By: Zack Babins
For most of my life I’ve been engaged in politics. By engaged, I mean that I read the news, studied, debated (well, argued with) people, and voted in elections at the federal, provincial, municipal, and campus level. I even worked at a polling station during last summer’s provincial election. I was a proud cog in our democratic system, but I was a bystander, an observer.
Now, I’m proud to report that… well, I’m still a bystander: I usually vote for one party, but that’s it.
So when I was approached to expound on engaging in elections, I had to think about it. Frankly, I’m not sure myself. So I’ll start at the very beginning, which, as Rogers and Hammerstein theorized, is a very good place to start.
Read the news. From different sources: don’t pick one TV station/newspaper/website. This comes with a few benefits: If there’s an election you’ll actually know what’s going on and what it’s being fought over. This also helps you identify the issues that you care the most about. If you’re reading an article that describes, say, a certain party’s policies, and you get mad reading it, that’s an issue for you. If you’re reading about a party’s leader making a specific comment, and think, “Who cares?” then that won’t be an issue for you.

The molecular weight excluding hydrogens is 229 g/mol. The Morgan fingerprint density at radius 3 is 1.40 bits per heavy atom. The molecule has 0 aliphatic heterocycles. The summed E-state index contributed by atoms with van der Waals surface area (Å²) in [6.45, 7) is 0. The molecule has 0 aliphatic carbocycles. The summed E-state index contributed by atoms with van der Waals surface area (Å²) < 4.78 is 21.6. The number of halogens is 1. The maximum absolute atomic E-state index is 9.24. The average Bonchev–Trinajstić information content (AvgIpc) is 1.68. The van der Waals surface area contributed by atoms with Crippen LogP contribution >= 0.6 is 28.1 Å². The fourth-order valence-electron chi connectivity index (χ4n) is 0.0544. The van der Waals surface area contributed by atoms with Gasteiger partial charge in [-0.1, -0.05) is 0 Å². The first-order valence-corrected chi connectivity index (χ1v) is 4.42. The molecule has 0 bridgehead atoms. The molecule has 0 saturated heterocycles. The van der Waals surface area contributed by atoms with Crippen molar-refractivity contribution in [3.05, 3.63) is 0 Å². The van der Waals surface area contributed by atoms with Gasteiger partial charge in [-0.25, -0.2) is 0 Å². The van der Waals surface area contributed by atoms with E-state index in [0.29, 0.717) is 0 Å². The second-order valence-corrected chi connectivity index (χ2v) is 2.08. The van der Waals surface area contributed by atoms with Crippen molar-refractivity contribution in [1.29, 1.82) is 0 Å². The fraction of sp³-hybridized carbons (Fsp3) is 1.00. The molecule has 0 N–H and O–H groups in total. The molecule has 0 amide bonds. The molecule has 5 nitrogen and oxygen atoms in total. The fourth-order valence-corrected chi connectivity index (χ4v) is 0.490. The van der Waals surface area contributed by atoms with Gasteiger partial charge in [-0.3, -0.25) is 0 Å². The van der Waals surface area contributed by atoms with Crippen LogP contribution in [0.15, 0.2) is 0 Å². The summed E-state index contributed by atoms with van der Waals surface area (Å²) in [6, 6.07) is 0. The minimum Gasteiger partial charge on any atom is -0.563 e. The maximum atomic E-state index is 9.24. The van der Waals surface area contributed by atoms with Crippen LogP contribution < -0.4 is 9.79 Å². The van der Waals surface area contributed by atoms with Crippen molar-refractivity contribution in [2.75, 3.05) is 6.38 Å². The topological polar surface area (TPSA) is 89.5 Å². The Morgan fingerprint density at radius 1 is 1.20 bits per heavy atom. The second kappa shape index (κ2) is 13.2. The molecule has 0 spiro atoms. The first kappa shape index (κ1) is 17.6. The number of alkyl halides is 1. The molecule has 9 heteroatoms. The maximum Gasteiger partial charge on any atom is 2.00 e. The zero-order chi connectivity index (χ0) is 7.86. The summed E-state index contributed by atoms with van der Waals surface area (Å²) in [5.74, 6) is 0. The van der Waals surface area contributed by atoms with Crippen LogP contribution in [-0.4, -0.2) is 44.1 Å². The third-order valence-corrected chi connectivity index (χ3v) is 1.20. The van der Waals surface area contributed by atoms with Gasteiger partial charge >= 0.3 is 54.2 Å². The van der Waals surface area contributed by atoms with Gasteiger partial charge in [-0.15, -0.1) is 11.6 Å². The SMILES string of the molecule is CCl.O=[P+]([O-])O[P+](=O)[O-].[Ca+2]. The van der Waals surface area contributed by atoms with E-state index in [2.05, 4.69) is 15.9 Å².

Have an open mind, and an open door: every single candidate in your riding is going to try and find you. They’ll come to your house, they’ll call you as you sit down to dinner, they’ll even stop you in the middle of the street. See if you trust them, and if you like their ideas. Maybe you’ll volunteer for them or put a sign on your lawn. Maybe you’ll even resolve to never vote for anyone who even looks like that. But you can’t know if you don’t give them a minute of your time.
Vote dammit. I won’t waste your time with stories of people dying for your right to vote, or telling you that if you don’t vote you can’t complain. Vote because it strengthens our democracy with every ballot cast. And, statistically, due to dropping voter turnout, your vote counts more than ever.
That’s what I’ve got: read, listen, and vote. Consciously inform yourself, engage yourself, and then act on it. I’m starting myself! I’ve been talking to a federal nomination campaign about volunteer opportunities and engagement. I chose the campaign because of personal recommendations, and by following my own advice: I read, I listened, and now I’m acting.
As the federal election approaches, it’s always good to remember: Decisions are made by those who show up.